Of course it all started with the pussy hats. I duly made one of those and wore it to my local Women’s March, and blogged about it here.
Then it was announced that there would be a March for Science, to be held on Earth Day, April 22. So naturally there had to be a hat for that, too; hats seem to be taking the place once occupied by t-shirts in protest movements. It’s a good thing knitters had some lead time on this one, because the first pattern of choice was the Brain Hat for Science. Since this requires knitting a base cap and then a lot of i-cord, which is then sewn on to represent the cerebral cortex, it’s considerably more involved.
So I get a letter from my good friend Kathy, wondering whether I could possibly knit her a navy brain hat. So of course I agreed.
At first navy seemed like an odd color choice, but stay with me on this. Navy speaks truth to power. Navy is at home in the Situation Room, the board room, on Wall Street, on Pennsylvania Avenue. And of all my friends, the one I would probably want in any of these situations is Kathy. So if anybody should have a navy hat, it’s Kathy.
Besides, she’s always been classic and practical. Navy probably goes with a lot in her wardrobe, and we need to be practical about our protest hats. They may become wardrobe staples going forward. So here is Kathy’s hat:
Then Mike wanted a hat, and since he is a bona fide scientist, he certainly gets one. He won’t be able to participate in the March, because he is organizing a statewide science competition for middle schoolers–and if that isn’t the best excuse ever, I don’t know what is. But he wanted a hat to wear to this event, so he got the Gray Matter hat pictured above.
While I was working on these, people elsewhere were getting very creative with the idea. Why not skip knitting the base cap and use a baseball cap as a base, since this would eliminate some knitting and provide a visor? (I asked Mike whether he’d like one of those, and he said no, he would prefer a “classic” brain hat. Let that sink in a minute. A “classic” brain hat. As though Cary Grant would wear something like this in public.)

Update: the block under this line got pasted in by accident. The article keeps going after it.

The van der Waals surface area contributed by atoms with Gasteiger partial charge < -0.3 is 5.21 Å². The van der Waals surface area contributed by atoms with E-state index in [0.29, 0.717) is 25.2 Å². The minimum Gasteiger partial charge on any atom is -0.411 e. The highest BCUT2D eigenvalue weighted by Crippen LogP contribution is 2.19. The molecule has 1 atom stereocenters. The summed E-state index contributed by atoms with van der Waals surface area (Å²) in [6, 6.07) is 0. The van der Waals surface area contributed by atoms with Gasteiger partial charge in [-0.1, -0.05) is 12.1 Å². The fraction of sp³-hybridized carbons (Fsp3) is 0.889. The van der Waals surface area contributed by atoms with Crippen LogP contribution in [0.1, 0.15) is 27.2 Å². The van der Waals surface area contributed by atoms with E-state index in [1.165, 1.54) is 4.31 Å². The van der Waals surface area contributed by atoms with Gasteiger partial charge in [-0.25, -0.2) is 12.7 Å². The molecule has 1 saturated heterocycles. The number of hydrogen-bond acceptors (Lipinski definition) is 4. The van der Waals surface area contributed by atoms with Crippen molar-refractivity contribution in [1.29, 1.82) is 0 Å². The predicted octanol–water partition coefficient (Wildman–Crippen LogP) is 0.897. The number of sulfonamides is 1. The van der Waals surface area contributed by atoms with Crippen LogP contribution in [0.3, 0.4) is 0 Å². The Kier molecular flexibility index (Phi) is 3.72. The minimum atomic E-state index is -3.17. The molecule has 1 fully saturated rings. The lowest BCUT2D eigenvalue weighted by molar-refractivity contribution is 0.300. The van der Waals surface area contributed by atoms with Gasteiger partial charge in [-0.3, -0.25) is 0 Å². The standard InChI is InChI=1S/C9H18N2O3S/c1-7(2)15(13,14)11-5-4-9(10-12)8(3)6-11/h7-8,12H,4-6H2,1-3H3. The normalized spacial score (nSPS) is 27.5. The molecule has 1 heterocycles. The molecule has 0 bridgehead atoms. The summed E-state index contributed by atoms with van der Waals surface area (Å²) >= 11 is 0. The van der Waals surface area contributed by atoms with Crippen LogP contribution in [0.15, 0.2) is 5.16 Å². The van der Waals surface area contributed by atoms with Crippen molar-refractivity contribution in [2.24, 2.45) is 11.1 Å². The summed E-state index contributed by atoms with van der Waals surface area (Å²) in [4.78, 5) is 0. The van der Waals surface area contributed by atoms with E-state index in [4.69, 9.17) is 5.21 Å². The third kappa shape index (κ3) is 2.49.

And people have gotten creative in other ways as well. Brain Hats and Thinking caps, a Facebook group, shows all kinds of ways that people have run with the idea–often in ways that celebrate their own areas of expertise. There are hats with DNA cables, hats with Fair Isle designs showing scientific equations, organic chemistry models, the word “Science,” and other appropriate emblems. There is even a gorgeous marine biology one with knitted appliqués of starfish and seashells.
When it came time to do one for me, I knew I wanted a visor. And I knew perfectly well that my mind was as navy as Kathy’s or as scientifically rigorous as Mike’s. It’s postmenopausal. It spends a lot of time looking for keys and sunglasses, and trying to remember why it dragged my body into a room. So it’s synapses are firing into nowhere, and it may be becoming a bit frazzled and uncoiled. But it’s still glad to be here–getting old isn’t a privilege given to everyone, after all. And it expresses the hope that science can keep it from getting any worse.
So here is My Postmenopausal Brain. If you see it at the Albuquerque March for Science, come up and say “hi.” Mind you, it might not remember you if it sees you again the next day.